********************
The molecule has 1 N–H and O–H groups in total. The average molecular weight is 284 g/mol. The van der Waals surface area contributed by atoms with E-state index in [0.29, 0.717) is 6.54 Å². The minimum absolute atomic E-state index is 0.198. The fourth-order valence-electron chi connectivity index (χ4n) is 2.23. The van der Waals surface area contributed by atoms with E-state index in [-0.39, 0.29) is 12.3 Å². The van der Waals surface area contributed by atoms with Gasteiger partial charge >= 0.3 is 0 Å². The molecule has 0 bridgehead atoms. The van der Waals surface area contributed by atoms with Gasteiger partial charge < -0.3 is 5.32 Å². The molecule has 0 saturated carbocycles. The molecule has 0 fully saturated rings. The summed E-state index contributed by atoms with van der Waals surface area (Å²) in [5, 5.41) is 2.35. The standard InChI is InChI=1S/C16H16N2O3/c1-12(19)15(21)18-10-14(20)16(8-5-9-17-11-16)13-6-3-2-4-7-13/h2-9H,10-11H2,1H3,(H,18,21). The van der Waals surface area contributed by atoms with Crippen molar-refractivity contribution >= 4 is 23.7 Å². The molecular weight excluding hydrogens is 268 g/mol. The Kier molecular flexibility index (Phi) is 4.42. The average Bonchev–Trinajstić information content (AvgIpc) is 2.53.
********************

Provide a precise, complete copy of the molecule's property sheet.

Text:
The molecule has 1 N–H and O–H groups in total. The average molecular weight is 284 g/mol. The van der Waals surface area contributed by atoms with E-state index in [0.29, 0.717) is 6.54 Å². The minimum absolute atomic E-state index is 0.198. The fourth-order valence-electron chi connectivity index (χ4n) is 2.23. The van der Waals surface area contributed by atoms with E-state index in [-0.39, 0.29) is 12.3 Å². The van der Waals surface area contributed by atoms with Gasteiger partial charge >= 0.3 is 0 Å². The molecule has 0 bridgehead atoms. The van der Waals surface area contributed by atoms with Gasteiger partial charge < -0.3 is 5.32 Å². The molecule has 0 saturated carbocycles. The molecule has 0 fully saturated rings. The summed E-state index contributed by atoms with van der Waals surface area (Å²) in [5, 5.41) is 2.35. The standard InChI is InChI=1S/C16H16N2O3/c1-12(19)15(21)18-10-14(20)16(8-5-9-17-11-16)13-6-3-2-4-7-13/h2-9H,10-11H2,1H3,(H,18,21). The van der Waals surface area contributed by atoms with Crippen molar-refractivity contribution >= 4 is 23.7 Å². The molecular weight excluding hydrogens is 268 g/mol. The Kier molecular flexibility index (Phi) is 4.42. The average Bonchev–Trinajstić information content (AvgIpc) is 2.53.